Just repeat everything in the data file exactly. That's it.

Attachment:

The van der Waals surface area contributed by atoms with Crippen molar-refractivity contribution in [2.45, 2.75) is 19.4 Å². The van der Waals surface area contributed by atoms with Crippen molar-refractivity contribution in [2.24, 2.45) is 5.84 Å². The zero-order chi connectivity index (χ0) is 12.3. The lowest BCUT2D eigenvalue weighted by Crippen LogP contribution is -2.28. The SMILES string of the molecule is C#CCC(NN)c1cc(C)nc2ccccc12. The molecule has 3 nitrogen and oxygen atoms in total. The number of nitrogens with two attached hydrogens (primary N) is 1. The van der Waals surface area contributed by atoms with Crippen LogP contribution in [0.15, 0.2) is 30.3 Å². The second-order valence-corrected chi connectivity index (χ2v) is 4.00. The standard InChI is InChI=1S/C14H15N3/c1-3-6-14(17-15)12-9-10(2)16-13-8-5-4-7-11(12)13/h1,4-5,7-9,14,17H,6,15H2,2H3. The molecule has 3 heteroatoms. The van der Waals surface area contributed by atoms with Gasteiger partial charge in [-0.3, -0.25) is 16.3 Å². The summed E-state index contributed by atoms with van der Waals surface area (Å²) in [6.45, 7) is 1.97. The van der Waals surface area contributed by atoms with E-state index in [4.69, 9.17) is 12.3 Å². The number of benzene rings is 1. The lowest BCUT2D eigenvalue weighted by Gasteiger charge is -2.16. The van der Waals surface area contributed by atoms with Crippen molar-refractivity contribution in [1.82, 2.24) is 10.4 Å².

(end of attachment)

The van der Waals surface area contributed by atoms with Crippen molar-refractivity contribution in [2.45, 2.75) is 19.4 Å². The van der Waals surface area contributed by atoms with Crippen molar-refractivity contribution in [2.24, 2.45) is 5.84 Å². The zero-order chi connectivity index (χ0) is 12.3. The lowest BCUT2D eigenvalue weighted by Crippen LogP contribution is -2.28. The SMILES string of the molecule is C#CCC(NN)c1cc(C)nc2ccccc12. The molecule has 3 nitrogen and oxygen atoms in total. The number of nitrogens with two attached hydrogens (primary N) is 1. The van der Waals surface area contributed by atoms with Crippen LogP contribution in [0.15, 0.2) is 30.3 Å². The second-order valence-corrected chi connectivity index (χ2v) is 4.00. The standard InChI is InChI=1S/C14H15N3/c1-3-6-14(17-15)12-9-10(2)16-13-8-5-4-7-11(12)13/h1,4-5,7-9,14,17H,6,15H2,2H3. The molecule has 3 heteroatoms. The van der Waals surface area contributed by atoms with Gasteiger partial charge in [-0.3, -0.25) is 16.3 Å². The summed E-state index contributed by atoms with van der Waals surface area (Å²) in [6.45, 7) is 1.97. The van der Waals surface area contributed by atoms with E-state index in [4.69, 9.17) is 12.3 Å². The number of benzene rings is 1. The lowest BCUT2D eigenvalue weighted by Gasteiger charge is -2.16. The van der Waals surface area contributed by atoms with Crippen molar-refractivity contribution in [1.82, 2.24) is 10.4 Å².